Title: Assault on Precinct 13
Genre: Action, Crime, Drama
Play time: 1h 49min
Director: Jean-François Richet
Screenwriters: John Carpenter, James DeMonaco
Starring: Ethan Hawke, Laurence Fishburne, Gabriel Byrne
It’s only appropriate, I guess, that John Carpenter’s simple, utterly minimalist Assault on Precinct 13 gets a convoluted, protracted update; we consistently feel the need to spruce up our high concepts with excruciating detail. This is the vague equivalent of Panic Room being remade with the invaders as international terrorists attempting to infiltrate the White House. But for what it is, it works well enough — as a thriller and suspense machine, at least, it is serviceable, and technically proficient. Its attempts at psychological depth border on the hilarious.
The street gangs attacking the abandoned police precinct in Carpenter’s original become crooked cops bent on destroying everyone inside, as some of Precinct 13’s inhabitants have information that could put them away for a long time. Specifically, the target is Marion Bishop (Laurence Fishburne), a gangster who has just been arrested and is ready to testify against the corrupt Marcus Duvall (Gabriel Byrne). Duvall, of course, knows that if he is to get away clean, he must leave no one alive.
Leading the good guys is Jake Roenick (Ethan Hawke), a cop wracked with guilt over a long-ago operation that resulted in the death of his partner, etc., etc. The scene that depicts the failed sting is actually one of the most effective — it abruptly opens the film, and director Jean-Francois Richet shows a knack for gritty, frightening immediacy. Hawke, for his part, does a neat job of switching from drug dealer to narc, so much so that I was somewhat surprised even though I knew it was coming.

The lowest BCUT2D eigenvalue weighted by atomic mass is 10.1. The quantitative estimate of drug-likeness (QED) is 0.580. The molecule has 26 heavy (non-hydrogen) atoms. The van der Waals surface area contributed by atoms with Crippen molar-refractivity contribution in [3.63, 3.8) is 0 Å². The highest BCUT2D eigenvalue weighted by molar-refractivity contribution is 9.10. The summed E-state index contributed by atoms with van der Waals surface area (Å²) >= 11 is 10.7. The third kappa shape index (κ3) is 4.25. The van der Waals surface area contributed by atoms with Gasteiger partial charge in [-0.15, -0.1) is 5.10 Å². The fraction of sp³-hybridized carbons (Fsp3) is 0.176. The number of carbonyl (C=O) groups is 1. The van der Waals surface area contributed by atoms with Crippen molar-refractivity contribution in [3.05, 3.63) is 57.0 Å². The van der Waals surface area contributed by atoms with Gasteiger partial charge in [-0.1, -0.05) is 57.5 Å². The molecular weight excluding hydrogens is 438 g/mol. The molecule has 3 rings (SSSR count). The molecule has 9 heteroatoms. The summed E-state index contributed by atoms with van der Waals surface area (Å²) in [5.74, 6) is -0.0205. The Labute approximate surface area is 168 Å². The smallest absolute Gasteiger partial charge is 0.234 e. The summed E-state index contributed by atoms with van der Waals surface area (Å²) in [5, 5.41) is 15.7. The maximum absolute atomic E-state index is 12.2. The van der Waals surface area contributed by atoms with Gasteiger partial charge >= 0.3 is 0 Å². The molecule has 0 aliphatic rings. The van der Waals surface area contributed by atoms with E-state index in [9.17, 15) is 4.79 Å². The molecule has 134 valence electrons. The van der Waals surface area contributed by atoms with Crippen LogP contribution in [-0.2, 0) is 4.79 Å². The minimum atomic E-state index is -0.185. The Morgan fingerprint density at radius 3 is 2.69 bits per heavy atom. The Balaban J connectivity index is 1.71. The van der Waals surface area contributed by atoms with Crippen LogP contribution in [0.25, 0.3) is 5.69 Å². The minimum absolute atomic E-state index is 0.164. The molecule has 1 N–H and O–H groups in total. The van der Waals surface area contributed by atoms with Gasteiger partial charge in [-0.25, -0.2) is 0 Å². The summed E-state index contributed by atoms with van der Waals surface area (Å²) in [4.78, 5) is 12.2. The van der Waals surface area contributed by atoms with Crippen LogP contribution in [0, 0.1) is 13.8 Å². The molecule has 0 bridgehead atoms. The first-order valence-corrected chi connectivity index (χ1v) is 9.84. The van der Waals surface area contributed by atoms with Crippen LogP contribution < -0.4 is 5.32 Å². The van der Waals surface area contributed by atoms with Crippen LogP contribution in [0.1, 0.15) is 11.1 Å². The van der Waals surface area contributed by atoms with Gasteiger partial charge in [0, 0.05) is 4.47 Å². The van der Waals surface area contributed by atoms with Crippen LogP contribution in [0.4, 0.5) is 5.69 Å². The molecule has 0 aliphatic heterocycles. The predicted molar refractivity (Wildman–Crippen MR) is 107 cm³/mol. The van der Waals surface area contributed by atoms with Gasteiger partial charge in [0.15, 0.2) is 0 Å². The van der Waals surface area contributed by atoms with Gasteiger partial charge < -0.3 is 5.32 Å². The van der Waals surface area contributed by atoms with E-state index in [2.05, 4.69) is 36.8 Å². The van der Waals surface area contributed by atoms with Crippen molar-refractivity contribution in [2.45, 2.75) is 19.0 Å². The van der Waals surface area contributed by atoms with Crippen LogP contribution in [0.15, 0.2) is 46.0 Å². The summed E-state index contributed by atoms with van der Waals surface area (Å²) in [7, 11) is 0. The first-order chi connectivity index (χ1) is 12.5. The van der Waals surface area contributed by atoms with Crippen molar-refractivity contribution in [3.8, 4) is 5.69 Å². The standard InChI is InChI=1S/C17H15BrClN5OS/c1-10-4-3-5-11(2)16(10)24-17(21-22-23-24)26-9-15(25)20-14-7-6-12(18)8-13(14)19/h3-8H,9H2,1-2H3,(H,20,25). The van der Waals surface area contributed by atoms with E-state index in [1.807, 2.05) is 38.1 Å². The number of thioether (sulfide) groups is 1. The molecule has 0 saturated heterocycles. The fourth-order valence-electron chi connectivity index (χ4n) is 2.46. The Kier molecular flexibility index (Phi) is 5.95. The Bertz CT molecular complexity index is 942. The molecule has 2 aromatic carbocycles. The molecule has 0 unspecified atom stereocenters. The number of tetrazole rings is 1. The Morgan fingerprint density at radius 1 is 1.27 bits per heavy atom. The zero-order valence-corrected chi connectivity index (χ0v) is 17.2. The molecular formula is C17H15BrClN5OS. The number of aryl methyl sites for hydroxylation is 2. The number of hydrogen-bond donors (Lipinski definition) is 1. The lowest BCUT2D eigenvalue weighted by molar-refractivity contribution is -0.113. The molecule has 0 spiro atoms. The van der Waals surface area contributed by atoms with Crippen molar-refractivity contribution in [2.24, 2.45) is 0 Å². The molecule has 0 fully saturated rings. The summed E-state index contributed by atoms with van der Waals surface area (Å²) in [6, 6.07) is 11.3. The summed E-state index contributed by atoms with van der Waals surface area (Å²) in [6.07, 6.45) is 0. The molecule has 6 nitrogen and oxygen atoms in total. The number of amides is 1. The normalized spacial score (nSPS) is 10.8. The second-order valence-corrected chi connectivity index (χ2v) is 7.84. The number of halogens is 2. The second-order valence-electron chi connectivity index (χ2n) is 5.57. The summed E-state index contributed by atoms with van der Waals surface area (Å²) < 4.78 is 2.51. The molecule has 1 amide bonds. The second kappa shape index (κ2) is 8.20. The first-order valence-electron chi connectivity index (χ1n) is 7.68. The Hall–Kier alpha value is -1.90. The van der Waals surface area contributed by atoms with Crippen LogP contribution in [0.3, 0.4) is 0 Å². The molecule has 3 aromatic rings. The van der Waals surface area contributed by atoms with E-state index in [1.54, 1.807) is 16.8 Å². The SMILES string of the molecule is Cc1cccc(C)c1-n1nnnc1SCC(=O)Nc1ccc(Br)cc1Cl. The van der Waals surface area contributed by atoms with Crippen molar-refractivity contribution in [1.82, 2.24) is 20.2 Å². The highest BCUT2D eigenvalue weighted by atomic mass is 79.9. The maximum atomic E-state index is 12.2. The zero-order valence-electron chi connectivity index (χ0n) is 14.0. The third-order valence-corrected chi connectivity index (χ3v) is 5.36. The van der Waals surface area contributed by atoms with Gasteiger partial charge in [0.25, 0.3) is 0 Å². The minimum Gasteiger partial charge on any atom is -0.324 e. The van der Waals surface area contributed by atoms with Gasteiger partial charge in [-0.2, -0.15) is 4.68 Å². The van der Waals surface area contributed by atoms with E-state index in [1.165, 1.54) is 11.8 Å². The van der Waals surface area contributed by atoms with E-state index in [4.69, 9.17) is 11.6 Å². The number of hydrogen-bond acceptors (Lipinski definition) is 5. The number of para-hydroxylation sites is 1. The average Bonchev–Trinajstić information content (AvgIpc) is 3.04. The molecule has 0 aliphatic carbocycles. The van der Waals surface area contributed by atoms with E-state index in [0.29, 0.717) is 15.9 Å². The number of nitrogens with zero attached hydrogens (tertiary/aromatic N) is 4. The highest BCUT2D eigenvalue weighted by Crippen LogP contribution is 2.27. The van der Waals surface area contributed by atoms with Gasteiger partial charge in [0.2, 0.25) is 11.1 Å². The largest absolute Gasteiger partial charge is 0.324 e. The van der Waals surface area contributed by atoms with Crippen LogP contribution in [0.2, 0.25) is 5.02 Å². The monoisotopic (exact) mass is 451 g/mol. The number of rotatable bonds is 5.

The movie is far more uneven once the plot gets going. Some characters are irritating and utterly useless — John Leguizamo’s disgruntled prisoner, in particular, made me wish for his own expedient demise, though there’s some mildly intriguing subtext when he gets a gun and lives out what must have been his lifelong dream of shooting at cops. In the midst of the action, Richet and screenwriter James DeMonaco inexplicably take time out to tend to the protagonist’s guilt-wracked psychological state, a plot thread so thin and weak that it is just distracting. Assault on Precinct 13 doesn’t always seem to know where its strengths lie.
The series of climaxes goes on way too long, culminating in a plot twist that makes very little sense given the preceding 90 minutes. I suppose that a turn of events to that effect was inevitable one way or another, but think about the feasibility of how it is done, and if there were perhaps more plausible ways to pull it off. The scene in the woods is absolutely interminable, and suffers from an overwhelming amount of dramatic pretense — there were any number of shorter routes to resolution, perhaps bypassing the character stuff that isn’t working anyway.
I know, I know — when there is no attempt at character development, we often complain about that very thing. But if you’re going to do it, do it well. This film’s attempts at adding emotional and psychological layers are so sub-par that they serve only to slow the movie down and distract from its thriller elements, which are actually quite effective. This is the kind of movie that needed to be quick, tight, efficient, and entirely plot-driven — something, perhaps, like what John Carpenter pulled off some 28 years ago.
But even when the film unwisely slams on the breaks, it rarely drags, and the engagingly gimmicky plot mostly gets you through it. As we know from decades of remakes, however, more isn’t always better.